FangKC wrote: ↑
Thu Sep 20, 2018 12:03 pm
There are many blocks of single family houses in this City I would like to just bulldoze and replace with denser housing
. In the past that is what I would have advocated. However, now I see the wisdom in renovating what exists. I understand the ecology that is involved better.
kcjak wrote: ↑
Thu Sep 20, 2018 12:36 pm
You're opposed to tearing down homes to rebuild something 'better' but would like to demolish the current parking lot for underground parking/above ground plaza? Tearing up that parking lot would be a lot more intrusive than replacing a few vacant homes with ecologically sound apartments.
I didn't say "a few vacant homes." I said "there are many blocks of single family houses....I would love to bulldoze and replace..." It's quite a different argument when one is making judgements about ecological impact.
I would only tear out the surface parking for a deck under a central pedestrian plaza, and so buildings can be placed up against the streets, and also to replace the parking that the Uptown Theater needs. If you don't do that, then the neighborhood will be up in arms to stop everything because Uptown visitors parking on their street. I would just add more decks to the garage under the apartments, but one doesn't know how high one can build before the neighborhood protests. I will cite the 17th and Madison project on the Westside as an example.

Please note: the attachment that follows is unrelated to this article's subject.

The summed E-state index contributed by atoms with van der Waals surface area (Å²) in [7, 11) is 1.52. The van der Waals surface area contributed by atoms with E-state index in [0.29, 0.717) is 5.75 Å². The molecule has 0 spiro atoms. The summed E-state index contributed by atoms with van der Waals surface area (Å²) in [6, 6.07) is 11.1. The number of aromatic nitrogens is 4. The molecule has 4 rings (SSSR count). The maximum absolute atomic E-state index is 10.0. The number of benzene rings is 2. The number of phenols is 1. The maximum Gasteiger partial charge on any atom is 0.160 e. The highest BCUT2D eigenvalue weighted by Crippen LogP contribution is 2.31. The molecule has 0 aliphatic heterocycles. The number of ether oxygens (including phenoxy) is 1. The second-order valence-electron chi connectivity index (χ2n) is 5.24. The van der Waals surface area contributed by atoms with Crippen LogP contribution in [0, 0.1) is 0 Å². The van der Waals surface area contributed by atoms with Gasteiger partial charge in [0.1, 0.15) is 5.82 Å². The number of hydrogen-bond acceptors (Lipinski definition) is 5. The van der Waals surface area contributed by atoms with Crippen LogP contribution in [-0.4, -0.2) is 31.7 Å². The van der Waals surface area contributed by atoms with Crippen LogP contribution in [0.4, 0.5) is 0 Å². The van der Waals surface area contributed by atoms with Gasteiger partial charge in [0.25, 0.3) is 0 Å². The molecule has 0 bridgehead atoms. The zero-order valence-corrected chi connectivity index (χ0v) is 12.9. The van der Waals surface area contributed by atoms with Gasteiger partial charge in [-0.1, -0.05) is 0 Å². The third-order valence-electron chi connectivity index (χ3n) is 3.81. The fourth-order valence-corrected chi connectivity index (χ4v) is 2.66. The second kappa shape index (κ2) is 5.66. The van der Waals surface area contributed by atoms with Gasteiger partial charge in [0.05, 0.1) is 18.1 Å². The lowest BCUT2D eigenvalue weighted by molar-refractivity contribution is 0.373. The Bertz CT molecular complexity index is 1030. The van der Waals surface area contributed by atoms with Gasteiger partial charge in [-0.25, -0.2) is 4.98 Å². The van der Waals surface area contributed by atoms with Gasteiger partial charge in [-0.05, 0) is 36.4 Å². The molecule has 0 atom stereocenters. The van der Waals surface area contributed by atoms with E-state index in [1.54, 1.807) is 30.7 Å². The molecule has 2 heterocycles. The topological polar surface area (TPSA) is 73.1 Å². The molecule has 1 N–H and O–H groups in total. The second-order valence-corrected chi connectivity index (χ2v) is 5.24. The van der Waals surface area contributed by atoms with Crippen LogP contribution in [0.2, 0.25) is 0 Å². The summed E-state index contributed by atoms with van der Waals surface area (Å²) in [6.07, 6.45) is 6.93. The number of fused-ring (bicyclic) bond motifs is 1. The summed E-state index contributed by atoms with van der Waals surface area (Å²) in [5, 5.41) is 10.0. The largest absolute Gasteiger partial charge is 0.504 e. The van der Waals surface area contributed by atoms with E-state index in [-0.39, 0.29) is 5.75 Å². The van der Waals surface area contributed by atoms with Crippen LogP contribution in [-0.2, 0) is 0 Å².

One is still creating added density and getting rid of a surface parking lot by adding buildings along Valentine and Broadway.
Tearing down blocks of existing homes is different. I've read many arguments that the most ecologically-sound thing that can be done is not demolish existing housing. In many cases, demolishing houses and building denser new replacement housing just adds greenhouse gases to the planet. And the structures you have torn down, some of the greenhouse gases required to build them 80-100 years ago are still in the atmosphere.
It depends on what you call ecologically-sound. Maybe if you are building new structures out of packed earth, and green roofs, you gain in the long run by replacing with those structures. But if you are just building the way we usually build now, you are just adding more greenhouse gases. Any gains will take decades to achieve.
If one is wanting simply to add density to the City, then build those new "ecological" structures on vacant parcels, or put "granny-flats" on lots of existing houses. Keep in mind that in many cities, 40 percent of the land area is surface parking. So there is plenty of land to build the new denser city upon.
The most ecologically-sound method of providing housing is to reuse older structures and just improve the insulation; and methods that are used to heat and cool them. For example, add a lot of insulation in the roof and walls, and put solar panels on the roof. If you stop using mostly natural gas and coal to heat and cool a 100-year-old single family house, that is a huge step forward.